Once the items were described and thankfully uploaded, I needed to place them into an exhibit. This was also slightly trickier to navigate in Omeka than I expected. Fortunately, all the work of adding images and metadata made the exhibition work much simpler once I knew which buttons created pages and their association with objects. I organized the pages into a vaguely narrative format, though the user could navigate in any order.

My Omeka exhibit is here.

Virtual Museums

This week’s readings focused on using digital technologies to enhance web-based museums. This is one area where I knew very little about the theory and practice behind museum studies and digital curation. Some of the most interesting articles described how users are engaging with public history “in the wild.”

In Mark Tebeau’s description of Cleveland Historical, 20% of people accessed the web via a mobile device (but Tabeau cited to 2010 and 2013 articles). It seems that number might be as high as 55% now, though statistics I found vary.  With the movement towards mobile, the impact of Cleveland Historical grows. And it’s already a very powerful site in my opinion.  The intersection of thoughtful digital technology, local oral histories, an intuitive map-based arrangement of stories, and useful features like “tours” make Cleveland Historical stand out. It could be that I just love local history and oral history (having worked on this oral history project), but it seems very effective as a public history tool. Students can learn about their city and tourists or local residents can delve more deeply into its neighborhood histories. The focus on the aural and the spatial also set it apart from many digital history projects which prioritize the visual.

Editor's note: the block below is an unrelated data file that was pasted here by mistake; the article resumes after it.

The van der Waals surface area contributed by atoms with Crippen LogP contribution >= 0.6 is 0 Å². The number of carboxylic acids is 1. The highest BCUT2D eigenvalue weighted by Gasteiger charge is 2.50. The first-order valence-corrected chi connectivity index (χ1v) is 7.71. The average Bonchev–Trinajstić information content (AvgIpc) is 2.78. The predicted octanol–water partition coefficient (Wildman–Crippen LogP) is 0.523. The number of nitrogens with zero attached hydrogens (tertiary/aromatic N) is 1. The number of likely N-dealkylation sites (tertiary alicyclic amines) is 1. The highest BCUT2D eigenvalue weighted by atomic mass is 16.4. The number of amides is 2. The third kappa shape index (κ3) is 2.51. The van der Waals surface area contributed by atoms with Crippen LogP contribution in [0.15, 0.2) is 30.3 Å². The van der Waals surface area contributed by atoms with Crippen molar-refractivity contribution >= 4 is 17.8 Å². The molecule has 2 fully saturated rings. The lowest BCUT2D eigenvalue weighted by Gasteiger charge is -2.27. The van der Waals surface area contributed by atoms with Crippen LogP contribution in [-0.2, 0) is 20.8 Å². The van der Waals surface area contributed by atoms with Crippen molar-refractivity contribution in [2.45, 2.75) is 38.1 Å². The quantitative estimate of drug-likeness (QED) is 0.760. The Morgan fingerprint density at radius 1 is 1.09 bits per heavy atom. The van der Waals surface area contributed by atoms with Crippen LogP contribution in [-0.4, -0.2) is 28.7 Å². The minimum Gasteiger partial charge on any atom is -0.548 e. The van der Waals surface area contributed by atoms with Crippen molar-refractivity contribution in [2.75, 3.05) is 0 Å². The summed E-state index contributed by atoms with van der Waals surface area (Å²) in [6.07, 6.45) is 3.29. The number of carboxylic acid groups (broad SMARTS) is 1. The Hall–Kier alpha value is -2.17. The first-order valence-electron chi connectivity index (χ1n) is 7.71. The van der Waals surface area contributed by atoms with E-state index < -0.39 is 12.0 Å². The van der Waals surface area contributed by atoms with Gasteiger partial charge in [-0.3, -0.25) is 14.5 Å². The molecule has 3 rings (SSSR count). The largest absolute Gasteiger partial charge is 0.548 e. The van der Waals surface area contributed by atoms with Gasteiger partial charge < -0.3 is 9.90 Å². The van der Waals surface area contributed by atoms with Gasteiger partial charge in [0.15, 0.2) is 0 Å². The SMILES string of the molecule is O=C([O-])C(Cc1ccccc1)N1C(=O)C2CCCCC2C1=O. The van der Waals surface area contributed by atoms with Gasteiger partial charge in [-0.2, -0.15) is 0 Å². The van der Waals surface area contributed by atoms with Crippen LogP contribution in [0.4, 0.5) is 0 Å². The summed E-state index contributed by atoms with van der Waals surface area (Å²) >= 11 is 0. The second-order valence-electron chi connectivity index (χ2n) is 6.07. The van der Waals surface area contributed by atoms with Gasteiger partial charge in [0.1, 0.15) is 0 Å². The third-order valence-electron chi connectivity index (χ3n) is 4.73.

Another success for Cleveland Historical was its SEO outreach. For any digital endeavor, historical or not, being found in a search result is paramount to a project’s success.  If the public can’t find your work, then it won’t impact the public. I did some Google searches on using various “stories” or Cleveland areas as search terms. Cleveland Historical generally popped up at the top of the results. This has long been a strength of Wikipedia, and a requirement for successful digital projects.

Cleveland Historical did have one drawback, and this is slightly unfair because it is somewhat outside of CH’s scope, but the stories are generally not very academic. Each “story” provides interesting narratives about local areas with engaging oral histories, but they don’t seem to add up to any overarching argument. As Wyman and others point out, most digital projects either delve into many topics shallowly or few topics deeply. Cleveland Historical chooses breadth, which is not to say it isn’t “serious history.”

It’s unclear whether Carl Smith would place Cleveland Historical into the category of “serious history” but he argues that his project on the Great Chicago Fire would certainly qualify. The project had grand ambitions, and might have been unique in the early days of the web, but the curation  of its content did not impress me. The essays, galleries, and libraries seemed more of a chore to wade through. I do acknowledge that when I focused on the actual content, the prose and photos were interesting and enjoyable to read or view. It simply did not succeed as a web project in either the 1996 or 2011 versions.

For me, Melissa Terras and Tim Sherratt had the most interesting articles. The Cleveland and Chicago local history projects were either good or bad in expected ways based on Wyman, etc’s Best Practices and as Lindsay’s “Virtual Tourists” might engage in the content. How historical content on Sherratt’s Trove or the variety of most accessed objects that Terras describes were far more unexpected.